The skilled vaulter has become a leader for the No. 5 Red Rocks.
There was a time during Jaedyn Rucker’s freshman season when she admits she was a little sad. She couldn’t compete for the Utes’ gymnastics team due to an injured knee and wasn’t totally sure of her place on the team.
“I had been waiting and waiting and waiting to get my chance to compete,” she said. “I had to learn to switch my mindset to more positive things and realize even though I wasn’t competing, I had an opportunity to be a part of an amazing program. I just needed to switch my mindset to do amazing things.���
Suffice it to say, Rucker made that switch successfully.
Now in her senior year, Rucker recovered from her knee injury to win an NCAA championship on the vault last year. Not only is she a strong competitor for the fifth-ranked Utes but also a respected leader.
Rucker is the one that many teammates go to during the meet for a quick chat, whether it is to get them focused or to relieve some tension. Watch Rucker and she looks almost like a coach on the floor the way she navigates her teammates.
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She goes about her business quietly, but her efforts are noticed.
“I don’t think Jaedyn gets talked about enough,” Utah coach Tom Farden said. “She came in as a highly touted athlete from the club system and had two surgeries on her knee so it took her time to blossom. But now she is the reigning national vault champion and works hard behind the scenes for the team. I don’t know if fans know how critical she is.”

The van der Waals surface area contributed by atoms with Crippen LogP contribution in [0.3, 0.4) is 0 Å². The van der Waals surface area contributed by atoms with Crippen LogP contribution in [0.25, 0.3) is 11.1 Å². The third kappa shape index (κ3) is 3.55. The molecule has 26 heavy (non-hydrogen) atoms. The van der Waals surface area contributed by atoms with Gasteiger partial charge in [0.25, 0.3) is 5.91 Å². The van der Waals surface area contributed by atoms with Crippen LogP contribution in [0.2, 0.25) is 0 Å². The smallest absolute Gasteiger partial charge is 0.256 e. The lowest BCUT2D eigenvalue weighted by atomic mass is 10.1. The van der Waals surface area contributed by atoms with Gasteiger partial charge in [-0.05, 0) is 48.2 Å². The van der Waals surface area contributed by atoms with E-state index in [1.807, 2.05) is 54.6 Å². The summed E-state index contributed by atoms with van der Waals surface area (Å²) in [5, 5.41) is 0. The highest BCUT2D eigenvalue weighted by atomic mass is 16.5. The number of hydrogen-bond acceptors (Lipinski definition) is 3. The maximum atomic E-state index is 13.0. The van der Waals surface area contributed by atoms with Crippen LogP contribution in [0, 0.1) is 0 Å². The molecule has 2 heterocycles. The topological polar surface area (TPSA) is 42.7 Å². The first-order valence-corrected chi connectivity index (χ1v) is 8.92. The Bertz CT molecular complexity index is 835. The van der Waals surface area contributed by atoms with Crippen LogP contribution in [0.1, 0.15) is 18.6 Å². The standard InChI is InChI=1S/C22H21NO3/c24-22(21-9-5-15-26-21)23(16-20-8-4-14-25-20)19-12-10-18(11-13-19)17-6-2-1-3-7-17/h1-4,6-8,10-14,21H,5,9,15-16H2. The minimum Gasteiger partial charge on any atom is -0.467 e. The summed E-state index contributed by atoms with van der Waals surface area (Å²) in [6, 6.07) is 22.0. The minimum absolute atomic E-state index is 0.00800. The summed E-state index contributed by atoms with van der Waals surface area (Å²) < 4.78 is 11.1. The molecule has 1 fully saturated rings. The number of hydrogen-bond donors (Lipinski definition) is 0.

Rucker savors her role, considering how her career started. The injury she sustained when she was a high school senior caused scar tissue in the knee area that had to be cleaned up, which meant she couldn’t compete for the Utes until she was a sophomore.
Still not at full strength, Rucker nevertheless excelled enough to be the Pac-12 floor co-champion and hit 28 of 29 routines.
Last year she had her breakthrough on the vault when she and Utah assistant Jimmy Pratt changed her approach to her vault landing.
“I used to have a blind landing and we worked on it last year so I could spot the ground coming into the landing,” she said. “It just clicked right before nationals. Now I know how to adjust when I get in the air to get the landing that I want.”
Rucker finished the season with five vault scores of 9.9 or higher, including a season-high of 9.975 and the 9.9625 she scored at the NCAA Championships to become the school’s first NCAA vault champion since MyKayla Skinner won in 2018.
Rucker has started the 2023 season strong, scoring 9.875 on the vault in the season opener and a 9.925 in the second meet. As important as her scores are, her presence as a leader on the floor is just as crucial.
“She has an emphatic heart,” Farden said. “She brings a calmness to the competition. Her best work is one on one with her teammates.”
While still striving to improve, Rucker sounds happy with her place on the team now, almost thankful for that slow start.
“Sitting out my freshman year, I learned how to get to know people,” she said. “I couldn’t do gymnastics so I saw things differently and I have been able to build that. I know how things work and I’m in a good place so I can help other people.”
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